Breda O’Brien: History is a pillar of society’s wellbeing

Educationalists marginalise history as a subject out of short-term utilitarianism

People who know their history are far less easy to manipulate and are much less susceptible to propaganda in all its manifestations.

People who know their history are far less easy to manipulate and are much less susceptible to propaganda in all its manifestations.

 

A letter writer to this paper recently described a very young student in secondary school innocently inquiring whether the Belfast/Good Friday Agreement had anything to do with pub opening hours.

Such howlers are nothing new in classrooms but one of the unintended consequences of junior cycle reform may be to make them more and more common due to the downgrading of history.

There has been justified disquiet about the impact of junior cycle reform on the study of history. Minister for Education Joe McHugh, who seems broadly positive towards the subject, asked the National Council for Curriculum and Assessment (NCCA) to produce a report on history for the end of March. It has not yet been published.

The 2015 framework document for junior cycle reform specifies that the only mandatory subjects are Irish, English, maths and wellbeing. The latter is an amalgam of civic social and political education; physical education; and social, personal and health education.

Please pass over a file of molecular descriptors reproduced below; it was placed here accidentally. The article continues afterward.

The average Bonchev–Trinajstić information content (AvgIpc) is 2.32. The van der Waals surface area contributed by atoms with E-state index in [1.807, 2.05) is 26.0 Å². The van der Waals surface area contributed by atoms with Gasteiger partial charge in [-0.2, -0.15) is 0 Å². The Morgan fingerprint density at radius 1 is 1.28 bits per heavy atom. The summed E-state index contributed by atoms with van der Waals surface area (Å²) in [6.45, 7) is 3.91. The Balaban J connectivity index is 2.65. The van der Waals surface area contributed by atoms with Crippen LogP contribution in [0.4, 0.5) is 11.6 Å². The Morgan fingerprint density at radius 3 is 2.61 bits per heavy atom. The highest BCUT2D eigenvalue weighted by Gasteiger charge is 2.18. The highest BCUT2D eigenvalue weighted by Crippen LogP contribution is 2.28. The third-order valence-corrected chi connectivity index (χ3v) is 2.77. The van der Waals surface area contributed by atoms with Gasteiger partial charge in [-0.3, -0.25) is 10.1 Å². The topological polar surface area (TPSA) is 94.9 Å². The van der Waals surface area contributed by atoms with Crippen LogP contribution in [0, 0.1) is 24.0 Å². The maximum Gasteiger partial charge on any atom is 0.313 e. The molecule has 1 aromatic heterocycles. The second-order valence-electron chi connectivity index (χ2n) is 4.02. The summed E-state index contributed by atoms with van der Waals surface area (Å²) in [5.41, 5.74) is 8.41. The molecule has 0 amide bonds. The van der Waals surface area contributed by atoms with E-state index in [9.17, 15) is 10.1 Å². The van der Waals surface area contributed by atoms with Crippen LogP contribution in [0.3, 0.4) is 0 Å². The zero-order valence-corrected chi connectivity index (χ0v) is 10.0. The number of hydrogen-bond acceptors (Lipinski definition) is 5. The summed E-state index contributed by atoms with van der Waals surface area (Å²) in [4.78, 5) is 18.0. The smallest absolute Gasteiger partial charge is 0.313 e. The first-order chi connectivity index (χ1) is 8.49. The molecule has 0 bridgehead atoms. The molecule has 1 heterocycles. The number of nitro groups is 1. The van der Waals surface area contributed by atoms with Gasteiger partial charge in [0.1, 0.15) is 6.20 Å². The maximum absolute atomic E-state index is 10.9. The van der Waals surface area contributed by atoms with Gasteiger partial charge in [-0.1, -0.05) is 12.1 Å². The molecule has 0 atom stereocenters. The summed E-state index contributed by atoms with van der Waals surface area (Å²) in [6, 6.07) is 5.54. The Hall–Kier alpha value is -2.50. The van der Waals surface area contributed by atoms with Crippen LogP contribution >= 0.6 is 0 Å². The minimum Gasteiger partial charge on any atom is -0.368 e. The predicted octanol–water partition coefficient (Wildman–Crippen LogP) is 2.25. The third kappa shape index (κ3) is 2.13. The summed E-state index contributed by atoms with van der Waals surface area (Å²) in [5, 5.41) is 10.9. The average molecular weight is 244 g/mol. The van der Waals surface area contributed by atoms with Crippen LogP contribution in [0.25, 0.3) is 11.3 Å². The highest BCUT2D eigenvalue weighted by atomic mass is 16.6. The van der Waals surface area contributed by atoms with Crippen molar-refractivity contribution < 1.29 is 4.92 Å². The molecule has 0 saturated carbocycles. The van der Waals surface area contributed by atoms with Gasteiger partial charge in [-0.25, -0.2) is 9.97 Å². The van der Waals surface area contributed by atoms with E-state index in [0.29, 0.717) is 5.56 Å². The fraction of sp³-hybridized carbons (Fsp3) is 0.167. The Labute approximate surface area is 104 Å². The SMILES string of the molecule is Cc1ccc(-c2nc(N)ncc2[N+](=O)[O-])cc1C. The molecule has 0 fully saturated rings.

By 2020, wellbeing must be allocated 400 timetable hours over three years. In contrast, Irish, English and maths have a minimum of 240. All other subjects have a minimum of 200 hours. Short courses of 100 hours, for example in digital literacy and Chinese, are also being introduced. 

Wellbeing is important but is it so important that it needs double the hours of every subject other than Irish, English and maths?

Thinking abilities

The framework document declares that junior cycle reform is “designed to provide students with learning opportunities that achieve a balance between learning subject knowledge and developing a wide range of skills and thinking abilities”.